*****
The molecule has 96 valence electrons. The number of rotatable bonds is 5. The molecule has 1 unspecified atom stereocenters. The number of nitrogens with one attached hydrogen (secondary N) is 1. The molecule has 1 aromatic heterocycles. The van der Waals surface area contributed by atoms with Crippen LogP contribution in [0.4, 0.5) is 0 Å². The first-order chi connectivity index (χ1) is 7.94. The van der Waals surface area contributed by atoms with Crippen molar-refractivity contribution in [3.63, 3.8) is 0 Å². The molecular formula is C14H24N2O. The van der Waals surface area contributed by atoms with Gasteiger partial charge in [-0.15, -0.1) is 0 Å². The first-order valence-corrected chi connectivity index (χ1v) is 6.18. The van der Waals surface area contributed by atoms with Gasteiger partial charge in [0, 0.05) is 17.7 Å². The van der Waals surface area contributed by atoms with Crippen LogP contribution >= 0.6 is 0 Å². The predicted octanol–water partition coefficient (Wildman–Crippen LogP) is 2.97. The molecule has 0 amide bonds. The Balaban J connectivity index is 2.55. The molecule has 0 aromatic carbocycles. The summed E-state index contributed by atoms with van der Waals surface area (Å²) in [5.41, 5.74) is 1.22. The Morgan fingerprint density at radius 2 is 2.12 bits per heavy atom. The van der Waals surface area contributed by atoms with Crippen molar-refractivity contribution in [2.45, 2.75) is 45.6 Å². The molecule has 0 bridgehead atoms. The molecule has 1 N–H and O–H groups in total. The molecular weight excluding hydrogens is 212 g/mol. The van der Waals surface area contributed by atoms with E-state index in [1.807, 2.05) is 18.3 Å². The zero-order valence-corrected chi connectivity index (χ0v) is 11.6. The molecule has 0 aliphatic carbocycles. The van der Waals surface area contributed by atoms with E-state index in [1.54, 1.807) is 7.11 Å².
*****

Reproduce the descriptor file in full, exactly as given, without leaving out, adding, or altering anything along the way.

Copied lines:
The molecule has 96 valence electrons. The number of rotatable bonds is 5. The molecule has 1 unspecified atom stereocenters. The number of nitrogens with one attached hydrogen (secondary N) is 1. The molecule has 1 aromatic heterocycles. The van der Waals surface area contributed by atoms with Crippen LogP contribution in [0.4, 0.5) is 0 Å². The first-order chi connectivity index (χ1) is 7.94. The van der Waals surface area contributed by atoms with Crippen molar-refractivity contribution in [3.63, 3.8) is 0 Å². The molecular formula is C14H24N2O. The van der Waals surface area contributed by atoms with Gasteiger partial charge in [-0.15, -0.1) is 0 Å². The first-order valence-corrected chi connectivity index (χ1v) is 6.18. The van der Waals surface area contributed by atoms with Gasteiger partial charge in [0, 0.05) is 17.7 Å². The van der Waals surface area contributed by atoms with Crippen LogP contribution >= 0.6 is 0 Å². The predicted octanol–water partition coefficient (Wildman–Crippen LogP) is 2.97. The molecule has 0 amide bonds. The Balaban J connectivity index is 2.55. The molecule has 0 aromatic carbocycles. The summed E-state index contributed by atoms with van der Waals surface area (Å²) in [5.41, 5.74) is 1.22. The Morgan fingerprint density at radius 2 is 2.12 bits per heavy atom. The van der Waals surface area contributed by atoms with Crippen molar-refractivity contribution in [2.45, 2.75) is 45.6 Å². The molecule has 0 bridgehead atoms. The molecule has 1 N–H and O–H groups in total. The molecular weight excluding hydrogens is 212 g/mol. The van der Waals surface area contributed by atoms with E-state index in [1.807, 2.05) is 18.3 Å². The zero-order valence-corrected chi connectivity index (χ0v) is 11.6. The molecule has 0 aliphatic carbocycles. The van der Waals surface area contributed by atoms with E-state index in [1.54, 1.807) is 7.11 Å².